In the instance that Sprint files Chapter 11, without TBTF, there are transaction costs (the entirety of the bankruptcy, from first court session to the last court session), lost tax revenue and Federal oversight costs that will impact and be borne by the taxpayers.

  3. #93
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    Thanks for the clarification but I seriously doubt that Sprint would ever be considered To Big To Fail. With three much stronger companies providing essentially the same service, no known critical national security contracts and foreign ownership, Sprint's bankruptcy would most likely proceed through the courts, in the normal way. IMHO.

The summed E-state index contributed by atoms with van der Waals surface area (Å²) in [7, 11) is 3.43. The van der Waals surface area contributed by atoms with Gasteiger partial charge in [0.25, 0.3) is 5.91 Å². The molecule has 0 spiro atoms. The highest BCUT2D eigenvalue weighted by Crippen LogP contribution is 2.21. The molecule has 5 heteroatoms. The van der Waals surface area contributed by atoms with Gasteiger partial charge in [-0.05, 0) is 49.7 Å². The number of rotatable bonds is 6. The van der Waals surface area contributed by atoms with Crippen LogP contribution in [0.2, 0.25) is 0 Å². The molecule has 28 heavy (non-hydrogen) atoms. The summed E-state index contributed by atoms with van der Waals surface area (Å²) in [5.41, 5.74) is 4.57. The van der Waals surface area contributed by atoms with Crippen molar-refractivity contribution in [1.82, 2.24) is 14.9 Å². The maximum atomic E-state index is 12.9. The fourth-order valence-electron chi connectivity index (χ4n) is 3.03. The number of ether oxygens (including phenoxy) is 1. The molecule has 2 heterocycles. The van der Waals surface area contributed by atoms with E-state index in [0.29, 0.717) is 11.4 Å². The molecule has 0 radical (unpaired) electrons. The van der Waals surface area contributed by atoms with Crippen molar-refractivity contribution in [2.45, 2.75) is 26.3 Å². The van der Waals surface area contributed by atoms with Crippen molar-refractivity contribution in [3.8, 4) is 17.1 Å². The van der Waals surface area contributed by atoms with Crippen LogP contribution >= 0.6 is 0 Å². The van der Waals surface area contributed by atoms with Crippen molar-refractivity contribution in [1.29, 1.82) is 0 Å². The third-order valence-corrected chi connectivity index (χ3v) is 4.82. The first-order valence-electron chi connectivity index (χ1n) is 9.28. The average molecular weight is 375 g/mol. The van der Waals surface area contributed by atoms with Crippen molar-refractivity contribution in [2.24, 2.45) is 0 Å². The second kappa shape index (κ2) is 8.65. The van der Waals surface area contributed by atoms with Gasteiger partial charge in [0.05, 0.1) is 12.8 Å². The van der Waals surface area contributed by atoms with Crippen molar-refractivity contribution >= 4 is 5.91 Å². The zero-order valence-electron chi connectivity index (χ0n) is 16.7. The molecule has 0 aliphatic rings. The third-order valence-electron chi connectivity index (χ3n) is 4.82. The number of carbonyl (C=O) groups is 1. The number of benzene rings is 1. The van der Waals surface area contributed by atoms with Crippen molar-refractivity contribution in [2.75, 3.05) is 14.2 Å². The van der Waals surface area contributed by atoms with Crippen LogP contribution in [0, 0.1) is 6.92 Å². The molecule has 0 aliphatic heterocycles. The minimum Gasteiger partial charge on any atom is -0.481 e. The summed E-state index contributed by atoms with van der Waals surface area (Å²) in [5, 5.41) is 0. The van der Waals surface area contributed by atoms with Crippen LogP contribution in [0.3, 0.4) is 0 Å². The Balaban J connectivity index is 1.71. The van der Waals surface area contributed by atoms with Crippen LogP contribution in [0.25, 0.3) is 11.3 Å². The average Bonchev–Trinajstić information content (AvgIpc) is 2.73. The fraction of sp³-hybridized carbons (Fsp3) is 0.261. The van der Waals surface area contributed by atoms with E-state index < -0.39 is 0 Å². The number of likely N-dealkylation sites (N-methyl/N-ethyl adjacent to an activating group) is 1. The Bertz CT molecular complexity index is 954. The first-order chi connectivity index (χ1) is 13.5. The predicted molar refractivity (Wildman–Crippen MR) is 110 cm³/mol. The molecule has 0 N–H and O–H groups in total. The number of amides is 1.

Donald Newcomb

  4. #94
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    Quote Originally Posted by Greenmule View Post
    出る釘は打たれる
    Deru kugi wa utareru.
    Translation: The nail that sticks out gets hammered down.

    Ancient Japanese proverb.

    Sprint is the nail sticking out in Softbank's portfolio. When Softbank bought Sprint in 2013, they infused $5 billion in cash into Sprint for working capital. Softbank/Masayoshi Son cannot allow the Sprint nail to stick out any longer. One way or the other, that nail is going to get hammered down.

    Sprint has had 5+ years to show some semblance of a turn around. There is none in sight.

    Sprint has lost about 1% market share of the postpaid phone market simultaneously being the low price carrier.